A simple instagram test post. The worlds(as seen by me) biggest French fry. View this post on Instagram A post shared by Paul Applegate (@mrapplegate) on Apr 23, 2018 at 8:58pm PDT
Trump really is stupid. #BREAKING: President Trump says federal government may "take over cities" to combat rising crime: "Numbers are going to be coming down even if we have to go and take over cities." pic.twitter.com/IJNDfAwvAS — The Hill (@thehill) July 13, 2020
Do you sometimes find yourself typing commit messages in a hurry, immediately pushing to GitHub and only noticing too late that you’ve made a bunch of typos? It’s happened to me often enough that I decided my commit messages need a spellchecker. The good news is, git has your back here. A commit-msg hook makes this really easy. Hooks are simply shell scripts with a name git recognizes and placed in a directory where git is looking for hooks.
So apparently some coward left a noose hanging in the garage of the only black NASCAR driver. What kind of coward does this? Here is Bubba’s statement via Twitter. pic.twitter.com/koL655AJB9 — Bubba Wallace (@BubbaWallace) June 22, 2020 Update It turned out the FBI determined the noose was hanging there since October of 2019, and there was no way for someone to know Bubba would get that garage. Seems like the track & NASCAR were pretty stupid.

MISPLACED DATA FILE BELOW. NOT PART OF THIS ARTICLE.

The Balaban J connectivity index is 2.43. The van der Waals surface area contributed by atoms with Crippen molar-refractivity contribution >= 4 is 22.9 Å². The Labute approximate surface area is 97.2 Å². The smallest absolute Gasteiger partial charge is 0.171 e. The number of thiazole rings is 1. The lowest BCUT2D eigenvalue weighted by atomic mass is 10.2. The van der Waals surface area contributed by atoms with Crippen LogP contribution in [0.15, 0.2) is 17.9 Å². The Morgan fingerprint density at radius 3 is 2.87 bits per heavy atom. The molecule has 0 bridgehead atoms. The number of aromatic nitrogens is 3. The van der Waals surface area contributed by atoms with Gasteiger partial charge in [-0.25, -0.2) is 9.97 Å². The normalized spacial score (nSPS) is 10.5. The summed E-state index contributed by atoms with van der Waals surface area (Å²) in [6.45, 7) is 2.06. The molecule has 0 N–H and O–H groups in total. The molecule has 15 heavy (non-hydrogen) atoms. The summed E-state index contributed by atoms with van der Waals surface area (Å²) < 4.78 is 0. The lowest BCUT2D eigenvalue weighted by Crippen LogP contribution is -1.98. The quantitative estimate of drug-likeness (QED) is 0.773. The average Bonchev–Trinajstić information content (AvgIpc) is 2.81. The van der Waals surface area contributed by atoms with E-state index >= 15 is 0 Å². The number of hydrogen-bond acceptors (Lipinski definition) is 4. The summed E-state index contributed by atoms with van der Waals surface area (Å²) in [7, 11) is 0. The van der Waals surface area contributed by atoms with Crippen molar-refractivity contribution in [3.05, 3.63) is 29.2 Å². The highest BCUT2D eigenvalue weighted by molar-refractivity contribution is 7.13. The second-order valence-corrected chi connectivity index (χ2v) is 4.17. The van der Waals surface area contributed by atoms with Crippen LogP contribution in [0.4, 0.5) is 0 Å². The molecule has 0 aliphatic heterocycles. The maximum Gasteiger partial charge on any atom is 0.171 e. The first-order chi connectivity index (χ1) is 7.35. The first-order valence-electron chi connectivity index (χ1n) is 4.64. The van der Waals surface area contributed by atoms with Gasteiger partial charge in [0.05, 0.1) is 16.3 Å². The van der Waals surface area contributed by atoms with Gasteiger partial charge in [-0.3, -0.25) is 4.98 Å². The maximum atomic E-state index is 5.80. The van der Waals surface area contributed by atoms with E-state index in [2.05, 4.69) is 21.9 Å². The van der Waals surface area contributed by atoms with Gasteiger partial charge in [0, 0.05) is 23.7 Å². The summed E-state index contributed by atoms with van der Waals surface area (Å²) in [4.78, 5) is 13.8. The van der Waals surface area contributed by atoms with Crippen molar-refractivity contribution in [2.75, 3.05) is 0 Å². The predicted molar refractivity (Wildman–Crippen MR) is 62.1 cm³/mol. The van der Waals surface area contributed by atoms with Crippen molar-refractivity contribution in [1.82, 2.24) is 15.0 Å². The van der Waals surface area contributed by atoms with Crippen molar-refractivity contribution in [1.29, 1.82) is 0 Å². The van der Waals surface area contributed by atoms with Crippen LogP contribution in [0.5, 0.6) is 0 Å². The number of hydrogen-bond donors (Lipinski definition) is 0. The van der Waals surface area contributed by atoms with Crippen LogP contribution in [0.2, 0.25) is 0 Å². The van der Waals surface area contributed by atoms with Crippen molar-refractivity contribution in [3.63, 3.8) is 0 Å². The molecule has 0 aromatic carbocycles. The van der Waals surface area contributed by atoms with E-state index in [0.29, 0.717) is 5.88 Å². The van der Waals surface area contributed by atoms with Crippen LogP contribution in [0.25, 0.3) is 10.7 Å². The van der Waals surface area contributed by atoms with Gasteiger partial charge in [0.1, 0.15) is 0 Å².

Here is what I implemented here. It will be an almost cut and paste from the Cloudinary blog. Possible Full-Width Image Dimensions by Screen Sizes Large/X-Large commercial screens: 2000+ pixels Websites: 760 - 1200 pixels Mobile Phones: < 760 pixels Let’s assume you have a mobile-first strategy for building responsive apps. You may decide to use 760px images throughout, without considering larger screens. If these images are meant to take the full width of the devices on which they are rendered, then your content will look distorted and unprofessional on websites or commercial screens.
I used to use PGP a lot. PGP has always had its problems. One of which is being over complicated. In 2017 Adobe published its private key on a public blog. This blog post covers all the bad in PGP A Google employee has made a more secure encryption system called Age,read the specs yourself here. Although Age is not even a beta product, it’s still in the alpha stage so stay away and don’t encrypt anything you aren’t ready to see destroyed.